Bestaanszekerheid—i.e., livelihood security. That is the word that dominates the Netherlands today, and that is what the autumn campaign was all about. Because in the Netherlands, as in most countries in the Western world, the welfare state security of previous decades has been shaken by the Coronavirus pandemic, the war in Ukraine, and the subsequent energy crisis. The cost of living has risen, energy prices have soared to extreme levels, and increasing immigration and thus urban saturation, poor housing, and, in some areas, deteriorating public safety are also negatively affecting the daily lives of masses of Dutch people.
Getting into the Legislature is Extremely Easy, but Forming a Majority Government is Difficult
This upheaval has led to a political realignment implemented in last Wednesday’s parliamentary elections. The election was held after the government of Mark Rutte, the right-wing Liberal Prime Minister who has led the country since 2010, resigned in July after failing to reach a deal on the migration policy issue and the family reunification of refugees coming from war zones. A few days later, the PM announced that he would not stand for re-election and would leave politics. Still, Mark Rutte was the longest-serving prime minister in Dutch history.
With Rutte’s departure, therefore, a new chapter in Dutch politics began, and the field is now open for new contenders as well. This is also promoted by an electoral system that is as proportional as any in the world: in a purely list voting, 150 seats are up for grabs, and whoever reaches one hundred and fifty-fifth of the total vote, that is, 0.67 per cent, can send a member to parliament.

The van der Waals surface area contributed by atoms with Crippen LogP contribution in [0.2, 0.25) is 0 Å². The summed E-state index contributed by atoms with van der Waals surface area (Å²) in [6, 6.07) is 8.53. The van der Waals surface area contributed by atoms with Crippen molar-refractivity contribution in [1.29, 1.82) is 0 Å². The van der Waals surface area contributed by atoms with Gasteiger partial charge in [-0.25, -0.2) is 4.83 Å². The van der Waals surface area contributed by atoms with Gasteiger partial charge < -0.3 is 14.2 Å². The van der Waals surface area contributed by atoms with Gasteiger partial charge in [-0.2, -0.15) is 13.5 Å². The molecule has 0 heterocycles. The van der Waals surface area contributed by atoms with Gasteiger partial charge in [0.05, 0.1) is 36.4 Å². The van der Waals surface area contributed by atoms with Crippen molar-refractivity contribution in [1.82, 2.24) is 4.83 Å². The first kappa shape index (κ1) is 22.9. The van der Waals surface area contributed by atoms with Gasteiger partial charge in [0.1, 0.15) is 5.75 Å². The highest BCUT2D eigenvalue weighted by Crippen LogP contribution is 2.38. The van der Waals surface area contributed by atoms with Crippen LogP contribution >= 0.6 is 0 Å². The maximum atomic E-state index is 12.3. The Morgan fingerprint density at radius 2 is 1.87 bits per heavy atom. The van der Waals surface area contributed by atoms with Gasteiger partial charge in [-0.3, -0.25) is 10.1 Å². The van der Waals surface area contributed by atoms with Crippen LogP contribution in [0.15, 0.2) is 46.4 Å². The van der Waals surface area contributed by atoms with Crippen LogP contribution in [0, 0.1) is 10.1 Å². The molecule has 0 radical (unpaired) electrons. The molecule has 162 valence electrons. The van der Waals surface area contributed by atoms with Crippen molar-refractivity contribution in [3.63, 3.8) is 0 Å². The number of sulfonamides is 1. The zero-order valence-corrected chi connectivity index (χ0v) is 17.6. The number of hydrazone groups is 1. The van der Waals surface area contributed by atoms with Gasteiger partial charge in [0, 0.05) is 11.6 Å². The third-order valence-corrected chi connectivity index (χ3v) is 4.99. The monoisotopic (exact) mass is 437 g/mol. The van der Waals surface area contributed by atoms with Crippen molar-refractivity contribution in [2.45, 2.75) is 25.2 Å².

Thus, getting into the legislature is extremely easy, but forming a majority government is difficult. This is helped by the centuries-old Dutch democratic tradition, which is based on a combination of pillars (Reformed and Catholic, then left, right, and liberal), as well as a culture of compromise. Well, it is the latter that Rutte failed to create this summer on a sharp political issue, which led to the disintegration of his government.
Before the election, opinion polls showed an even race, with four political forces predicted to win between 20 and 30 per cent of votes. The first one was the People’s Party for Freedom and Democracy (VVD), led by Rutte, the second one was the right-wing populist veteran Geert Wilders’ Party for Freedom (PVV), and the third one was the flagship of the left-liberal camp, the coalition of the Labour Party and the Greens (GL–PvdA), led into battle by another well-known veteran, Frans Timmermans. The fourth force is a new political movement, the Christian-social-centrist New Social Contract (NSC), led by Pieter Omtzigt.
Instead of a battle of evenly matched forces in the polls, however, the result was a surprise: the Party for Freedom came in first, by far the most popular. Wilders and his party won 23.7 per cent of the votes, giving him 37 MPs, while the three main competitors had significantly lower results. Timmermans’ new left-liberal coalition won 15.6 per cent of the votes, the VVD 15.2 per cent, and the New Social Contract only 12.9 per cent. Besides them, eleven other small parties are sending one or a few MEPs to parliament, including the farmers’ party, the radical Calvinists, the formation representing immigrants, and Thierry Baudet’s weakened right-wing Forum for Democracy (FvD), which had previously announced itself as a challenger to Wilders, but the old campaigner finally beat them back and regained support from the more radical crowd.